Following the Parkland rampage and vast public outcry, many major companies have publicly ended their relationships with the National Rifle Association (NRA), which opposes a ban on assault-style weapons. Among the growing list of companies is Delta Airlines, which faces a threat of the loss of tax breaks from the State of Georgia in response to the airline ending a marketing relationship with the NRA.
For many companies, the decision to end discounts offered to NRA members will likely not significantly hurt their bottom lines. That may not be the case for Dick's Sporting Goods, however, which is willingly decreasing its product line and qualified buyer pool, and therefore its sales. As the New York Times observed, Stack is "deliberately steering his company directly into the storm."
This purpose-driven action is becoming more common in business leadership. It's a welcomed change: leaders willing to put their values forward, look at the long-term consequences of their practices and the interplay between business and community, and take responsible steps – even if it proves to be counter to their own best interest or introduces risk in the short-term.
Values-imbued leadership is being called out positively by the investment community. BlackRock Inc. CEO Larry Fink, for example, said recently that "to prosper over time, every company must not only deliver financial performance, but also show how it makes a positive contribution to society."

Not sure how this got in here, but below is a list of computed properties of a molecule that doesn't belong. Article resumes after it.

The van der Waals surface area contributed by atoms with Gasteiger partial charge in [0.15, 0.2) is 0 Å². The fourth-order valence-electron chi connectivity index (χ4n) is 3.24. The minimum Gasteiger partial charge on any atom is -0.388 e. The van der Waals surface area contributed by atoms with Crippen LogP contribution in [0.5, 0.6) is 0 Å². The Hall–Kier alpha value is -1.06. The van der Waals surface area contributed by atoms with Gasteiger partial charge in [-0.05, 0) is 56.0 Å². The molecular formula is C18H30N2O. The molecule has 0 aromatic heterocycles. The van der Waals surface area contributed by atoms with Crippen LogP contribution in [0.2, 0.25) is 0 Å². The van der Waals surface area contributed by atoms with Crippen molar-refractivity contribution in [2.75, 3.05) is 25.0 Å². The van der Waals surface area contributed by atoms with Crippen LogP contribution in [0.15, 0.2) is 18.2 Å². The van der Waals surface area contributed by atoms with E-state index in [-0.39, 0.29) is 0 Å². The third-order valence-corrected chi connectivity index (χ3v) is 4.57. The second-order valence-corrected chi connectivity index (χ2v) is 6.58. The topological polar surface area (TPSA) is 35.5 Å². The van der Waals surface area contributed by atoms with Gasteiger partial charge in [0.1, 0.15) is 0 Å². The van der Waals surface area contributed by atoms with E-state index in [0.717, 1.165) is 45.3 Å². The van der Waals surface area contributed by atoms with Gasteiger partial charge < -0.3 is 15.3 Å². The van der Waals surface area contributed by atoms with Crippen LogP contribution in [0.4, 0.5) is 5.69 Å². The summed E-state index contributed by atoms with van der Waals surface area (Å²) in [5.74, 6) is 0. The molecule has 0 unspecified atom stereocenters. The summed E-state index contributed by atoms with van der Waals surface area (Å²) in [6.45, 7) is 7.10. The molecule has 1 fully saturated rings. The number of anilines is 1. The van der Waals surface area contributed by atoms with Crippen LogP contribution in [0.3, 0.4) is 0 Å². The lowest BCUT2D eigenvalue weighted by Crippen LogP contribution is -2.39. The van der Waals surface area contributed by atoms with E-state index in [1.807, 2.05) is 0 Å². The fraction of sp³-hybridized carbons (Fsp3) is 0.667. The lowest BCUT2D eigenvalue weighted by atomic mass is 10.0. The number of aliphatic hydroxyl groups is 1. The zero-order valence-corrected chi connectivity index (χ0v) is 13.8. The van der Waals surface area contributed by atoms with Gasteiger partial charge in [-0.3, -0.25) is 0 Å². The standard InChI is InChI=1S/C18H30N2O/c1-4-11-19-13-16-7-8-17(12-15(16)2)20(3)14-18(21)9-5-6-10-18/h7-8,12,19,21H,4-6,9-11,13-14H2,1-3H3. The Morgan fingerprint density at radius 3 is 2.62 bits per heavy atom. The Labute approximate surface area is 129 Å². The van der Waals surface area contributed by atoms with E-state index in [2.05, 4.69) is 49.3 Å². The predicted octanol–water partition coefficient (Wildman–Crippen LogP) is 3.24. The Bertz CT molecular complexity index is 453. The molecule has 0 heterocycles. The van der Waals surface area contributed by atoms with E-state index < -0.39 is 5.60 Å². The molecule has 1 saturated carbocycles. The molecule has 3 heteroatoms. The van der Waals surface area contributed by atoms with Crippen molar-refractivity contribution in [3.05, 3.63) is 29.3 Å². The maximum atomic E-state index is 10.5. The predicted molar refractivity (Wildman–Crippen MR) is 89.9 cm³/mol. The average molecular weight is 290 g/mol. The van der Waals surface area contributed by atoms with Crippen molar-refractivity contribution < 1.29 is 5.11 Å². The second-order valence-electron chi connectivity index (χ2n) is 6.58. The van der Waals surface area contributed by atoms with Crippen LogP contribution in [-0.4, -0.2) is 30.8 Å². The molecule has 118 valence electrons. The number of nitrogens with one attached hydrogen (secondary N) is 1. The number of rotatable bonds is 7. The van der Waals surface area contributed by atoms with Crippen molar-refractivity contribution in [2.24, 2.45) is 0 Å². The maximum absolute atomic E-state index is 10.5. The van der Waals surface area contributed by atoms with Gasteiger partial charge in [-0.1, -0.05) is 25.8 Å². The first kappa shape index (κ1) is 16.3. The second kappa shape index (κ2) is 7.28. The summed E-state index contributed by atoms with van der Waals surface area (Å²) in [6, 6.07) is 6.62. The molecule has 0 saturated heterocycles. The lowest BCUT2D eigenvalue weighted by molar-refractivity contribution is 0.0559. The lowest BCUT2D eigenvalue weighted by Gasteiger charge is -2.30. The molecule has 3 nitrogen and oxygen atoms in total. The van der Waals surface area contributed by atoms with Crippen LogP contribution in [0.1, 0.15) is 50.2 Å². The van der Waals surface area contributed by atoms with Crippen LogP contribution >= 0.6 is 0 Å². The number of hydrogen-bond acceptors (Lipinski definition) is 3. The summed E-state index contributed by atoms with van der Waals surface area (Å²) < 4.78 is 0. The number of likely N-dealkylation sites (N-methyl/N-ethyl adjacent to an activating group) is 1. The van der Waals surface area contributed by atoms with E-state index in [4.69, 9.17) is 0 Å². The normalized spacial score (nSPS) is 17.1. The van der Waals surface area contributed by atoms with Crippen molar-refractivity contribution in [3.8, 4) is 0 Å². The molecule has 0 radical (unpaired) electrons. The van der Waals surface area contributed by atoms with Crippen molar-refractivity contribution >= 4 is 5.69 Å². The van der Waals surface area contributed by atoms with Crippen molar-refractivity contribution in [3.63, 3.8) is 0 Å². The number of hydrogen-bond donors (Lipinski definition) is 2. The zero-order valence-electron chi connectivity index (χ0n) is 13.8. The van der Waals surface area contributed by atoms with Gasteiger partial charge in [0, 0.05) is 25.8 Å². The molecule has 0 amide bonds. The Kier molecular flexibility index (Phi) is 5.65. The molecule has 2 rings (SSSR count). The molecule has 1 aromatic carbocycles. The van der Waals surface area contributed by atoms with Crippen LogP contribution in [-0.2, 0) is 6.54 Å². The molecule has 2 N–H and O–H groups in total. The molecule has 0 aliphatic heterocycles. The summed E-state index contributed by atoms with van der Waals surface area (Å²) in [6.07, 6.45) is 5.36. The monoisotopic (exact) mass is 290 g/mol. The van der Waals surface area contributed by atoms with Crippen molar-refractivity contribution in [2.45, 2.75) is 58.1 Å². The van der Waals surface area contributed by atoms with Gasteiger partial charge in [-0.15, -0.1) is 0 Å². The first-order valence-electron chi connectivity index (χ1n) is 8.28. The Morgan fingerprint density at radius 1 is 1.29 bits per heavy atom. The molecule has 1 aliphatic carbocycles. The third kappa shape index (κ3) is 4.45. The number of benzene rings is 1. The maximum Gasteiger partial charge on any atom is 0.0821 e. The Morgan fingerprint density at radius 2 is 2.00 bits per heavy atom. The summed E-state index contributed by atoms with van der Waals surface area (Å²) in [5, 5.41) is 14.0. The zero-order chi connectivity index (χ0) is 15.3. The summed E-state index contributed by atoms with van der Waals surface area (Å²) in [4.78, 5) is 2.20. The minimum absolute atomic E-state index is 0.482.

When companies like Dick's and Walmart make powerful statements through their actions, the commitment to longevity and community surpasses the short-term focus on quarterly earnings. Such actions reveal confidence in brands and corporate purpose, while affirming a newer view of corporations as standing for more than just a product line and sales.
What remains to be seen now is how the national conversation and progress on gun violence continue to evolve. Corporations and purpose-driven business leadership are only one force. Now, they are combining with student activism, outraged parents, and legislative leadership.
The latest polls show public opinion in the United States is swinging increasingly toward stricter gun laws. Even gun owners like Dick's CEO Stark who believe themselves to be defenders of the Second Amendment are making clear their beliefs that not all guns should be protected and not all individuals should own guns. Walmart, walking this same line, stated: "Our heritage as a company has always been in serving sportsmen and hunters, and we will continue to do so in a responsible way."
The fine line walked by these retailers puts into stark relief all the issues around gun sales - what should be banned and what shouldn't be banned – and what must be discussed and hashed out in both the business and legislative arenas. What's critical to answer is the question of whether we, as a country, leave the governance of gun purchases to purpose-driven retailers or elevate it to policy and regulation.
Commentary by Megan Kashner, professor at Kellogg School of Management at Northwestern University.
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